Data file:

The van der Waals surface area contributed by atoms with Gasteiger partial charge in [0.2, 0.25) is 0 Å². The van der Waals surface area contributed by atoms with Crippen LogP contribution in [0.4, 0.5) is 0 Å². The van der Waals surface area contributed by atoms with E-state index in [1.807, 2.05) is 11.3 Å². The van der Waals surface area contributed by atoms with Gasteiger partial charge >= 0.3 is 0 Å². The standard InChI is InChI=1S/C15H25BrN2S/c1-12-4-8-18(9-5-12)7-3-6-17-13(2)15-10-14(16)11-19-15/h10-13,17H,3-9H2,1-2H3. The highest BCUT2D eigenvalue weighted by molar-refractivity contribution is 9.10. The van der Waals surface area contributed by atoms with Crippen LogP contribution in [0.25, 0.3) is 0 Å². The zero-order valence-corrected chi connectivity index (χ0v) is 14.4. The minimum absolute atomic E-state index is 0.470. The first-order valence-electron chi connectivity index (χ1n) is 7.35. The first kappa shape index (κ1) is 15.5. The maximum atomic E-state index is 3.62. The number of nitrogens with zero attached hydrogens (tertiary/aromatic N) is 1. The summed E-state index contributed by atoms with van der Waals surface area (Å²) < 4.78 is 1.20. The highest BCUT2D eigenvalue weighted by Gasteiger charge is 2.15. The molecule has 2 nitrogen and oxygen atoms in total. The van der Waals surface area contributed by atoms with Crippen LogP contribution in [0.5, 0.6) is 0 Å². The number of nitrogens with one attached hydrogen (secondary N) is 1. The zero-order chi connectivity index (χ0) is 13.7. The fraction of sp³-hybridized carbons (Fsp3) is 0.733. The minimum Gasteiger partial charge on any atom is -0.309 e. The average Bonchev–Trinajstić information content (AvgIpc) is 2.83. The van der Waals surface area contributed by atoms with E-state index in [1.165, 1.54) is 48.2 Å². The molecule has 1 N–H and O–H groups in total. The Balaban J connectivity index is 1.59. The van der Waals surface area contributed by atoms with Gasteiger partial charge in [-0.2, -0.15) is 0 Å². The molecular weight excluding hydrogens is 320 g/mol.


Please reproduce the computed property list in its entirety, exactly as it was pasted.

The van der Waals surface area contributed by atoms with Gasteiger partial charge in [0.2, 0.25) is 0 Å². The van der Waals surface area contributed by atoms with Crippen LogP contribution in [0.4, 0.5) is 0 Å². The van der Waals surface area contributed by atoms with E-state index in [1.807, 2.05) is 11.3 Å². The van der Waals surface area contributed by atoms with Gasteiger partial charge >= 0.3 is 0 Å². The standard InChI is InChI=1S/C15H25BrN2S/c1-12-4-8-18(9-5-12)7-3-6-17-13(2)15-10-14(16)11-19-15/h10-13,17H,3-9H2,1-2H3. The highest BCUT2D eigenvalue weighted by molar-refractivity contribution is 9.10. The van der Waals surface area contributed by atoms with Crippen LogP contribution in [0.25, 0.3) is 0 Å². The zero-order valence-corrected chi connectivity index (χ0v) is 14.4. The minimum absolute atomic E-state index is 0.470. The first-order valence-electron chi connectivity index (χ1n) is 7.35. The first kappa shape index (κ1) is 15.5. The maximum atomic E-state index is 3.62. The number of nitrogens with zero attached hydrogens (tertiary/aromatic N) is 1. The summed E-state index contributed by atoms with van der Waals surface area (Å²) < 4.78 is 1.20. The highest BCUT2D eigenvalue weighted by Gasteiger charge is 2.15. The molecule has 2 nitrogen and oxygen atoms in total. The van der Waals surface area contributed by atoms with Crippen LogP contribution in [0.5, 0.6) is 0 Å². The number of nitrogens with one attached hydrogen (secondary N) is 1. The zero-order chi connectivity index (χ0) is 13.7. The fraction of sp³-hybridized carbons (Fsp3) is 0.733. The minimum Gasteiger partial charge on any atom is -0.309 e. The average Bonchev–Trinajstić information content (AvgIpc) is 2.83. The van der Waals surface area contributed by atoms with E-state index in [1.165, 1.54) is 48.2 Å². The molecule has 1 N–H and O–H groups in total. The Balaban J connectivity index is 1.59. The van der Waals surface area contributed by atoms with Gasteiger partial charge in [-0.2, -0.15) is 0 Å². The molecular weight excluding hydrogens is 320 g/mol.